Most businesses that lose even a "paltry" $1 billion in one year have forks stuck in them because they are done. But most businesses are not the U.S. Postal Service (USPS), which despite reporting a net loss of $8.5 billion for fiscal year 2010, promised to continue its "relentless efforts to innovate and improve efficiency" next year.
It's Still the Economy, Silly: Continuing to blame the recession and dwindling mail volumes, the USPS noted its "losses mounted" in 2010, despite cutting 75 million employee work hours and achieving record high productivity.
"Over the last two years, the Postal Service realized more than $9 billion in cost savings, primarily by eliminating about 105,000 full-time equivalent positions -- more than any other organization, anywhere," said USPS Chief Financial Officer Joe Corbett in a press release. "We will continue our relentless efforts to innovate and improve efficiency. However, the need for changes to legislation, regulations and labor contracts has never been more obvious."
Lowlights from the USPS' most recent financial year included that $8.5 billion net loss -- which was $4.7 billion worse than in 2009 -- and a $1 billion drop in revenue compared to 2009.
Somebody Please Mail Something: The USPS' main cash cow, First-Class Mail, continued to suffer in 2010, with mail volume dropping another 6.6 percent after falling 8.6 percent in 2009, and 4.8 percent in 2008. Still its most profitable product, First-Class Mail generates more than half of the USPS' total revenue.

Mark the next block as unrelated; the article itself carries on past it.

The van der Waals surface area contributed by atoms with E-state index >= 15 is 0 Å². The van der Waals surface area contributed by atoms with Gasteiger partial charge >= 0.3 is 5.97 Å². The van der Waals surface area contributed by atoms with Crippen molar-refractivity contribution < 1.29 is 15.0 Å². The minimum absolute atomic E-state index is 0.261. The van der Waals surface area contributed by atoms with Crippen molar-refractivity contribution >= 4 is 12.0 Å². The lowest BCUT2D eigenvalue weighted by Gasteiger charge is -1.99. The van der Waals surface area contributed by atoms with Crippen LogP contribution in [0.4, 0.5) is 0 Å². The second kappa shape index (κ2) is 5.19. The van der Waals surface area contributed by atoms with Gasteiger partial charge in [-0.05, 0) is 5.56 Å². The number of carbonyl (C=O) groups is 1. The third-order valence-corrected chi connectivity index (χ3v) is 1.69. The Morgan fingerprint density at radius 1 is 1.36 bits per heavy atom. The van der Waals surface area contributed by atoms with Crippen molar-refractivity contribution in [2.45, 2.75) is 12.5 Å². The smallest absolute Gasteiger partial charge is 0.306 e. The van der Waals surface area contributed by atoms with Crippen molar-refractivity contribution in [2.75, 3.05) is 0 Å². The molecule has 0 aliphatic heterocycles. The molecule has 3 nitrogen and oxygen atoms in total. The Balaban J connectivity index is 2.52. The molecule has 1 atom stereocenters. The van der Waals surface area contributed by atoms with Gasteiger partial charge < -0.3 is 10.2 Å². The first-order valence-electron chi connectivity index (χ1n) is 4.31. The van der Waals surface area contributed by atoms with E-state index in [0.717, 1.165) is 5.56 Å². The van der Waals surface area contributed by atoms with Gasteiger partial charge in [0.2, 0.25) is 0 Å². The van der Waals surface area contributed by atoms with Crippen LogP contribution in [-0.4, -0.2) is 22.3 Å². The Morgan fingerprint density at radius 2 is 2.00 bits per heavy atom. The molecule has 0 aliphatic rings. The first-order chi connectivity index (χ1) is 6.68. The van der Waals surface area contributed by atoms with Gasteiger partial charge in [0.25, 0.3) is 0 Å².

Unless mail volume picks up - a lot - and soon - the USPS expects its auditors Ernst & Young to issue an opinion questioning the Postal Service's ability to generate enough income to meet all of its future financial obligations, including a congressionally required $5.5 billion pre-payment to the Postal Employees Retiree Health Benefits fund due in 2011.
No Postage Hike this Time: To the surprise of almost nobody, the USPS in July requested a 2-cent postage rate increase to take effect in January 2011. But to the surprise of almost everybody, the U.S. Postal Regulatory Commission rejected the request.